Students at Bega High School have stepped up to fill a gap in the local ‘war on waste’ and are hoping to turn their efforts into veggies to sell at the local farmers market.
“For the second year in a row, we have entered the Colgate Community Garden Challenge,” says teacher Verity Keen.
“What that means is that we collect used oral hygiene products – old toothbrushes, empty toothpaste tubes, empty dental floss cases – anything to do with looking after your mouth, and it doesn’t have to be a Colgate product.”
Verity and her students have a number of collection boxes dotted around Bega for locals to drop products into for recycling.
“We send all that off and get a certain amount of points based on the weight of our parcel,” Verity says.
“The heavier it weighs the more points we get.”
The end goal is enough points to secure a recycled plastic outdoor setting for the school veggie garden, part of plans to expand the space so that students can grow enough produce to sell at the Friday SCPA-South East Producers Farmers Market in Littleton Gardens.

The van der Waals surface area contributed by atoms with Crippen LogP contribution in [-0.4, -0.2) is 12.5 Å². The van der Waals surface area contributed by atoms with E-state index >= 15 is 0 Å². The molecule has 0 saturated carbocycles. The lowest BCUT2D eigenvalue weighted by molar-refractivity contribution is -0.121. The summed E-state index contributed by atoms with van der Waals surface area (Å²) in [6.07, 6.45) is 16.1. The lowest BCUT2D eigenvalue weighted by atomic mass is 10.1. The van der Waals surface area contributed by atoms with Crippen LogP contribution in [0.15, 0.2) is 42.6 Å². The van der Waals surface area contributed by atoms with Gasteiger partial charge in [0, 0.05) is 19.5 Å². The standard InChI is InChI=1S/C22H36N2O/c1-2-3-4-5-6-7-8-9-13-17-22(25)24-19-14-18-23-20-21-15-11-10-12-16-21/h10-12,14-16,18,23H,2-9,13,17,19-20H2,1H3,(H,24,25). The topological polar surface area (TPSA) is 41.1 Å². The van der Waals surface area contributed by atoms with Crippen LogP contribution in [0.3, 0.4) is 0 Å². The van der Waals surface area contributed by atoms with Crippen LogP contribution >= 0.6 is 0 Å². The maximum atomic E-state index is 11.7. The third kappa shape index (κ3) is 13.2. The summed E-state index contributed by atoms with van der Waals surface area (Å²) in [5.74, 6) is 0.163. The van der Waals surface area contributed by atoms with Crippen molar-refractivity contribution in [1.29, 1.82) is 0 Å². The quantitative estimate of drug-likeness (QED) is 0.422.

This is the second year the school has taken part. Last year Verity and her students collected 6kg of dental products for recycling through Terracycle, who recycle the “non-recyclable.”
Environmental education is another part of the opportunity, a message not lost on the enthusiastic students.
“This stuff gets in rivers, creeks and ends up in the sea, and the animals eat them – and they can die,” Hayley says.
Caitlin adds, “In Australia, we use 30 million toothbrushes each year and 3.5 billion around the world.”
Aside from dropping your old toothbrushes and toothpaste tubes into one of their collection bins, locals can also vote for Bega High School. Each vote counts as one extra point toward the garden setting.
Voting and collection closes on September 30.
Collection boxes can be found at Red Cafe, Bega Library foyer, Bega High School office, and the Friday Farmers Market, head to the TerraCycle website to cast your vote.